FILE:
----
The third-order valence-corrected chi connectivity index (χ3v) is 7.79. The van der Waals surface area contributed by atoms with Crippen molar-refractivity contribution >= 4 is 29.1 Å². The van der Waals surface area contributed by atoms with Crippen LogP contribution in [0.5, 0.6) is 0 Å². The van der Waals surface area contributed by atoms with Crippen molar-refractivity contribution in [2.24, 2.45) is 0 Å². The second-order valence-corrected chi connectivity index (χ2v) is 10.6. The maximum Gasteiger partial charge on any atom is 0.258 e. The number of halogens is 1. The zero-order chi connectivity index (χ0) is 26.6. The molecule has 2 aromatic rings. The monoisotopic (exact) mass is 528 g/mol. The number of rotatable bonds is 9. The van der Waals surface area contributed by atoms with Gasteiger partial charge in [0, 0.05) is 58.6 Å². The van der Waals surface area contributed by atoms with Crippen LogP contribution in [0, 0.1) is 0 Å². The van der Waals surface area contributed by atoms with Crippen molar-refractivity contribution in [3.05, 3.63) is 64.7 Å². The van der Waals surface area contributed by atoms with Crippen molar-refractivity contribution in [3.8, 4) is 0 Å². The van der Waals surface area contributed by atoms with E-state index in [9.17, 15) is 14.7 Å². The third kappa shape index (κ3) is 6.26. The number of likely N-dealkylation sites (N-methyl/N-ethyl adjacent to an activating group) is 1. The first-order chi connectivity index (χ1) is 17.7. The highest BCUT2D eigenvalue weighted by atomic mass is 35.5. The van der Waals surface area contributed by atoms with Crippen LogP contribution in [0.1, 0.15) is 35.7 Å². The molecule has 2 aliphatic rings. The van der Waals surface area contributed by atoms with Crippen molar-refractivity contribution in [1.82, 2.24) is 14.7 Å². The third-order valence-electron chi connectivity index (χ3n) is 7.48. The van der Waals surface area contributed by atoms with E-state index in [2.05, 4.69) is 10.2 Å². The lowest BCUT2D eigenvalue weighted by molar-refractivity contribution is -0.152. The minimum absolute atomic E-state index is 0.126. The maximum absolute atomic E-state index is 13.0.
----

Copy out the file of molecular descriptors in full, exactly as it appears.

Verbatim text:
The third-order valence-corrected chi connectivity index (χ3v) is 7.79. The van der Waals surface area contributed by atoms with Crippen molar-refractivity contribution >= 4 is 29.1 Å². The van der Waals surface area contributed by atoms with Crippen LogP contribution in [0.5, 0.6) is 0 Å². The van der Waals surface area contributed by atoms with Crippen molar-refractivity contribution in [2.24, 2.45) is 0 Å². The second-order valence-corrected chi connectivity index (χ2v) is 10.6. The maximum Gasteiger partial charge on any atom is 0.258 e. The number of halogens is 1. The zero-order chi connectivity index (χ0) is 26.6. The molecule has 2 aromatic rings. The monoisotopic (exact) mass is 528 g/mol. The number of rotatable bonds is 9. The van der Waals surface area contributed by atoms with Gasteiger partial charge in [0, 0.05) is 58.6 Å². The van der Waals surface area contributed by atoms with Crippen LogP contribution in [0, 0.1) is 0 Å². The van der Waals surface area contributed by atoms with Crippen molar-refractivity contribution in [3.05, 3.63) is 64.7 Å². The van der Waals surface area contributed by atoms with Crippen molar-refractivity contribution in [3.8, 4) is 0 Å². The van der Waals surface area contributed by atoms with E-state index in [9.17, 15) is 14.7 Å². The third kappa shape index (κ3) is 6.26. The number of likely N-dealkylation sites (N-methyl/N-ethyl adjacent to an activating group) is 1. The first-order chi connectivity index (χ1) is 17.7. The highest BCUT2D eigenvalue weighted by atomic mass is 35.5. The van der Waals surface area contributed by atoms with Crippen LogP contribution in [0.1, 0.15) is 35.7 Å². The molecule has 2 aliphatic rings. The van der Waals surface area contributed by atoms with Crippen molar-refractivity contribution in [1.82, 2.24) is 14.7 Å². The third-order valence-electron chi connectivity index (χ3n) is 7.48. The van der Waals surface area contributed by atoms with E-state index in [2.05, 4.69) is 10.2 Å². The lowest BCUT2D eigenvalue weighted by molar-refractivity contribution is -0.152. The minimum absolute atomic E-state index is 0.126. The maximum absolute atomic E-state index is 13.0.